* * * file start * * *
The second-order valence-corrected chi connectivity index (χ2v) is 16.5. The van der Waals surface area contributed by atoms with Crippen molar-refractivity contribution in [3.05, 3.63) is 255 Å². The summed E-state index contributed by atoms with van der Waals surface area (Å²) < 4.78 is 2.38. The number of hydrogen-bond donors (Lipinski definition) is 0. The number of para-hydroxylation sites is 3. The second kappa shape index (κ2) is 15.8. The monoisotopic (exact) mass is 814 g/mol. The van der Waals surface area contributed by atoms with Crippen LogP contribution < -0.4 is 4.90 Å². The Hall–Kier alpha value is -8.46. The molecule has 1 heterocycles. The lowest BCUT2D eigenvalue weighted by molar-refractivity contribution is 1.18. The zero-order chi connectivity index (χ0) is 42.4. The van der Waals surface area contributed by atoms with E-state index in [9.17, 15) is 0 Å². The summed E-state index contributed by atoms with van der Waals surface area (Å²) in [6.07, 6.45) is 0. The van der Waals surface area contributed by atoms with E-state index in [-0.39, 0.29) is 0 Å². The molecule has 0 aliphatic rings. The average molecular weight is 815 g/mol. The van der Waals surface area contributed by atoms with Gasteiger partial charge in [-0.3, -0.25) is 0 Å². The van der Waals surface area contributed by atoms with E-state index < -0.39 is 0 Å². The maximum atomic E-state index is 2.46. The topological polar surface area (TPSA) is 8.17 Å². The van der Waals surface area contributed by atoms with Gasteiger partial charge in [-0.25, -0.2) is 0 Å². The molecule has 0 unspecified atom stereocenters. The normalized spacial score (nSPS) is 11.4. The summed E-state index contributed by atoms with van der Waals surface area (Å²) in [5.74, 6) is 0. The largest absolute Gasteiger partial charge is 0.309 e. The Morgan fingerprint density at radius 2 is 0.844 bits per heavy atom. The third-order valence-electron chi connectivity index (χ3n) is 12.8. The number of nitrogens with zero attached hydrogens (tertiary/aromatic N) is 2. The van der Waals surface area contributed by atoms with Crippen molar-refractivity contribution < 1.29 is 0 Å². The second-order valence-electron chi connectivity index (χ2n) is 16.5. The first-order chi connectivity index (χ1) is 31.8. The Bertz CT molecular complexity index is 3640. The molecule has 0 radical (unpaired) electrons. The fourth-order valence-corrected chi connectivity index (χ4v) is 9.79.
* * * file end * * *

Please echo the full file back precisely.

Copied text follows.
The second-order valence-corrected chi connectivity index (χ2v) is 16.5. The van der Waals surface area contributed by atoms with Crippen molar-refractivity contribution in [3.05, 3.63) is 255 Å². The summed E-state index contributed by atoms with van der Waals surface area (Å²) < 4.78 is 2.38. The number of hydrogen-bond donors (Lipinski definition) is 0. The number of para-hydroxylation sites is 3. The second kappa shape index (κ2) is 15.8. The monoisotopic (exact) mass is 814 g/mol. The van der Waals surface area contributed by atoms with Crippen LogP contribution < -0.4 is 4.90 Å². The Hall–Kier alpha value is -8.46. The molecule has 1 heterocycles. The lowest BCUT2D eigenvalue weighted by molar-refractivity contribution is 1.18. The zero-order chi connectivity index (χ0) is 42.4. The van der Waals surface area contributed by atoms with E-state index in [9.17, 15) is 0 Å². The summed E-state index contributed by atoms with van der Waals surface area (Å²) in [6.07, 6.45) is 0. The van der Waals surface area contributed by atoms with E-state index in [-0.39, 0.29) is 0 Å². The molecule has 0 aliphatic rings. The average molecular weight is 815 g/mol. The van der Waals surface area contributed by atoms with Gasteiger partial charge in [-0.3, -0.25) is 0 Å². The van der Waals surface area contributed by atoms with E-state index < -0.39 is 0 Å². The maximum atomic E-state index is 2.46. The topological polar surface area (TPSA) is 8.17 Å². The van der Waals surface area contributed by atoms with Gasteiger partial charge in [-0.25, -0.2) is 0 Å². The molecule has 0 unspecified atom stereocenters. The normalized spacial score (nSPS) is 11.4. The summed E-state index contributed by atoms with van der Waals surface area (Å²) in [5.74, 6) is 0. The largest absolute Gasteiger partial charge is 0.309 e. The Morgan fingerprint density at radius 2 is 0.844 bits per heavy atom. The third-order valence-electron chi connectivity index (χ3n) is 12.8. The number of nitrogens with zero attached hydrogens (tertiary/aromatic N) is 2. The van der Waals surface area contributed by atoms with Crippen molar-refractivity contribution < 1.29 is 0 Å². The second-order valence-electron chi connectivity index (χ2n) is 16.5. The first-order chi connectivity index (χ1) is 31.8. The Bertz CT molecular complexity index is 3640. The molecule has 0 radical (unpaired) electrons. The fourth-order valence-corrected chi connectivity index (χ4v) is 9.79.